Regulations temporarily suspended to fast-track supplies of PPE to NHS staff

New measures announced at the weekend will give vital support to frontline NHS staff battling COVID-19 and support businesses under pressure as a result of the coronavirus outbreak.

These new measures will give vital support to frontline NHS staff battling COVID-19 and support businesses under pressure as a result of the coronavirus outbreak.

To help get personal protective equipment (PPE) and hand sanitiser to NHS staff as quickly as possible, Business Secretary Alok Sharma is easing administrative requirements and barriers to imports of these essential tools, without compromising on their safety.

By reducing the amount of red tape, new suppliers and businesses that produce ingredients for safe hand sanitiser and PPE will be able to bring their products to market in a matter of days.

Companies including Brewdog and Ineos have already stepped forward to offer their services in creating hand sanitiser. This week HMRC confirmed manufacturers of hand sanitisers and gels will have their applications for denatured alcohol fast-tracked.

Efforts to boost availability of essential supplies involve temporary measures including:

  • Asking the Health and Safety Executive (HSE) and Local Authorities to fast-track PPE through the product safety assessment process and prioritise this activity over other market surveillance activity
  • Allowing PPE equipment providing protection against COVID-19 which lack the CE mark onto the market provided products meet essential safety requirements
  • Providing new guidance for local authorities and ports and borders enforcement officers on the import and safety testing of hand sanitiser

The Business Secretary has also announced he will make changes to enable UK companies undergoing a rescue or restructure process to continue trading, giving them breathing space that could help them avoid insolvency.

This will also include enabling companies to continue buying much-needed supplies, such as energy, raw materials or broadband, while attempting a rescue, and temporarily suspending wrongful trading provisions retrospectively from 1 March 2020 for three months for company directors so they can keep their businesses going without the threat of personal liability.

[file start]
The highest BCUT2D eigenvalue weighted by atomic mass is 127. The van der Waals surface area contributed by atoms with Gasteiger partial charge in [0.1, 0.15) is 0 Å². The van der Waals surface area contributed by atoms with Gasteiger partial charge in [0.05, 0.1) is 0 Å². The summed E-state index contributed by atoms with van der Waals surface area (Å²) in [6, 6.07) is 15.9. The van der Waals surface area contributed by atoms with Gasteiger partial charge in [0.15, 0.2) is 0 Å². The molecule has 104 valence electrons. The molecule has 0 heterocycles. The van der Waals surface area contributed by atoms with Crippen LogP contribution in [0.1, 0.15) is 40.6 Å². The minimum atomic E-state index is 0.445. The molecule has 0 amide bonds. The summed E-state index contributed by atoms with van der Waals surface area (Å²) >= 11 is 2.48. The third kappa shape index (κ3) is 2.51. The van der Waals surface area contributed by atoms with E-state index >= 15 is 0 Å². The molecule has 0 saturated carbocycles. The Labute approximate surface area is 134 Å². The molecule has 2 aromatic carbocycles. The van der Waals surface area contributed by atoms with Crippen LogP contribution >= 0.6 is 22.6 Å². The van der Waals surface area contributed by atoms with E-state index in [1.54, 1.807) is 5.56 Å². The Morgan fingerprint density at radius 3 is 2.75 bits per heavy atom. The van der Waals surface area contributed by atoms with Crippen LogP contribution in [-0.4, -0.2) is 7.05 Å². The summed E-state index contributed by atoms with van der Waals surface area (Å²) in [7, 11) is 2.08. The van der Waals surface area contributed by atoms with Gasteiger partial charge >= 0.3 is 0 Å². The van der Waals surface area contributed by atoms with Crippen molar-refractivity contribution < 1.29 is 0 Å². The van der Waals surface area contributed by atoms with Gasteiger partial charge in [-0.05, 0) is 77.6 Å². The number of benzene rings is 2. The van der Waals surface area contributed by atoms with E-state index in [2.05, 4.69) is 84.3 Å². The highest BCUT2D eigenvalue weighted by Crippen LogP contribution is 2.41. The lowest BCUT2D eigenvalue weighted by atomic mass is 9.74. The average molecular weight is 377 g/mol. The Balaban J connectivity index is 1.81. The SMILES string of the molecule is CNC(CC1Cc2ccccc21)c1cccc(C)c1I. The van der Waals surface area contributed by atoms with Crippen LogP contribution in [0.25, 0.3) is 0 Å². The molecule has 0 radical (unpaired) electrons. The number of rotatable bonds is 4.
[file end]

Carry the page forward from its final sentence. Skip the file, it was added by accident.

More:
Business Secretary Alok Sharma said:

The government is doing everything in its power to save lives and protect livelihoods during these unprecedented times.
Applying a common-sense approach to regulation will ensure products are safe and reach the market without any unnecessary delay, getting vital protective equipment such as face masks to frontline staff as quickly as possible.

Today’s measures will also reduce the burden on business, giving bosses much-needed breathing space to keep their workers employed and their companies going.

Commenting on the new PPE rules, James Watt, Co-Founder of BrewDog said:

We started making hand sanitiser at our distillery in Ellon, Aberdeenshire in response to the national shortage and are providing it free to charities and frontline workers.

We really welcome the government’s announcements today, which will mean that making this crucial product will become a much faster and easier process.The government’s flexibility in these unprecedented times allows us to do even more to help those most in need.

Commenting on the new PPE rules Sir Jim Ratcliffe INEOS Chairman said:

We welcome today’s announcement. These measures will help INEOS as we build two factories in the UK and Germany in under 10 days, to produce and supply substantial quantities of hand sanitiser gel to the NHS for free.

INEOS is a company with enormous resources and manufacturing skills. If we can find other ways to help in the Coronavirus battle, we are absolutely committed to playing our part.

Speaking about the reforms to insolvency law, Matthew Fell, Chief UK Policy Director, Confederation of British Industry, said:

The CBI welcomes these interventions at a critical time for business. The temporary suspension of wrongful trading provisions, along with other measures, will give much needed headroom for company directors to enable otherwise viable businesses to use the government’s support package and weather this crisis.

The Business Secretary also announced today that the government will introduce legislation to ensure those companies required by law to hold Annual General Meetings (AGMs) will be able to do so safely, consistent with the restrictions on movement and gatherings introduced to address the spread of coronavirus.

Companies will temporarily be extended greater flexibilities, including holding AGMs online or postponing the meetings.
This measure follows an announcement earlier this week that companies would automatically and immediately be granted a three-month extension to the filing of their accounts following a fast-track online process.

Over 10,000 businesses have already successfully applied for the extension.

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